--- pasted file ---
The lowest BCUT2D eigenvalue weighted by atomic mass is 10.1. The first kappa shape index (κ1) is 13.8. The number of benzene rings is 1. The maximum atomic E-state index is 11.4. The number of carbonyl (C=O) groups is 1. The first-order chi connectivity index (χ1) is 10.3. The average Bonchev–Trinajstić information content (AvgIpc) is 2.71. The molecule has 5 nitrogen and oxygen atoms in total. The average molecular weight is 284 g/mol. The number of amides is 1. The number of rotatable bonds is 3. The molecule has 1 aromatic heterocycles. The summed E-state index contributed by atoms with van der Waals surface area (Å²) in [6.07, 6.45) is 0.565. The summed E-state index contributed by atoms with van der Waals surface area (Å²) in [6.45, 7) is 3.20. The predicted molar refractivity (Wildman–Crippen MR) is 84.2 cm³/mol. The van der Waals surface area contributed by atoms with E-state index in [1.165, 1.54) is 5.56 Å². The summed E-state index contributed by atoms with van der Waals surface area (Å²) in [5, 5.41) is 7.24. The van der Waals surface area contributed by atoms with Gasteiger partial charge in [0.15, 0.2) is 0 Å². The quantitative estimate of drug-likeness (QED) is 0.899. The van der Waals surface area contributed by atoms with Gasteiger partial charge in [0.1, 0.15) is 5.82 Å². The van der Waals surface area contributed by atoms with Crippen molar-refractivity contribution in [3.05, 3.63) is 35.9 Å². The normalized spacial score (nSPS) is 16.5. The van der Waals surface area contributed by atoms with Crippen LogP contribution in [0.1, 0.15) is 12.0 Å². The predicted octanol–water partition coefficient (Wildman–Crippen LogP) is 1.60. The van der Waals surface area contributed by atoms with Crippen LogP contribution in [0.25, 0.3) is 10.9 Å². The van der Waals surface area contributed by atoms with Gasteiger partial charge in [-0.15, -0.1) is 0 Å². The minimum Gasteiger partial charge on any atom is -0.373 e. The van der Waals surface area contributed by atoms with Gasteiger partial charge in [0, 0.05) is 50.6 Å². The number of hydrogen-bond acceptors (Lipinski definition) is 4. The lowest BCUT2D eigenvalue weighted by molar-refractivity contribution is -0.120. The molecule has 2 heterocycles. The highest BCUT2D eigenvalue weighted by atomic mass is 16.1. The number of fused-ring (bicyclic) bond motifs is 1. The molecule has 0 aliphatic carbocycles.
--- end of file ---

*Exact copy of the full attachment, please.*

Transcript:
The lowest BCUT2D eigenvalue weighted by atomic mass is 10.1. The first kappa shape index (κ1) is 13.8. The number of benzene rings is 1. The maximum atomic E-state index is 11.4. The number of carbonyl (C=O) groups is 1. The first-order chi connectivity index (χ1) is 10.3. The average Bonchev–Trinajstić information content (AvgIpc) is 2.71. The molecule has 5 nitrogen and oxygen atoms in total. The average molecular weight is 284 g/mol. The number of amides is 1. The number of rotatable bonds is 3. The molecule has 1 aromatic heterocycles. The summed E-state index contributed by atoms with van der Waals surface area (Å²) in [6.07, 6.45) is 0.565. The summed E-state index contributed by atoms with van der Waals surface area (Å²) in [6.45, 7) is 3.20. The predicted molar refractivity (Wildman–Crippen MR) is 84.2 cm³/mol. The van der Waals surface area contributed by atoms with E-state index in [1.165, 1.54) is 5.56 Å². The summed E-state index contributed by atoms with van der Waals surface area (Å²) in [5, 5.41) is 7.24. The van der Waals surface area contributed by atoms with Gasteiger partial charge in [0.15, 0.2) is 0 Å². The quantitative estimate of drug-likeness (QED) is 0.899. The van der Waals surface area contributed by atoms with Gasteiger partial charge in [0.1, 0.15) is 5.82 Å². The van der Waals surface area contributed by atoms with Crippen molar-refractivity contribution in [3.05, 3.63) is 35.9 Å². The normalized spacial score (nSPS) is 16.5. The van der Waals surface area contributed by atoms with Crippen LogP contribution in [0.1, 0.15) is 12.0 Å². The predicted octanol–water partition coefficient (Wildman–Crippen LogP) is 1.60. The van der Waals surface area contributed by atoms with Crippen LogP contribution in [0.25, 0.3) is 10.9 Å². The van der Waals surface area contributed by atoms with Gasteiger partial charge in [-0.15, -0.1) is 0 Å². The minimum Gasteiger partial charge on any atom is -0.373 e. The van der Waals surface area contributed by atoms with Gasteiger partial charge in [0, 0.05) is 50.6 Å². The number of hydrogen-bond acceptors (Lipinski definition) is 4. The lowest BCUT2D eigenvalue weighted by molar-refractivity contribution is -0.120. The molecule has 2 heterocycles. The highest BCUT2D eigenvalue weighted by atomic mass is 16.1. The number of fused-ring (bicyclic) bond motifs is 1. The molecule has 0 aliphatic carbocycles.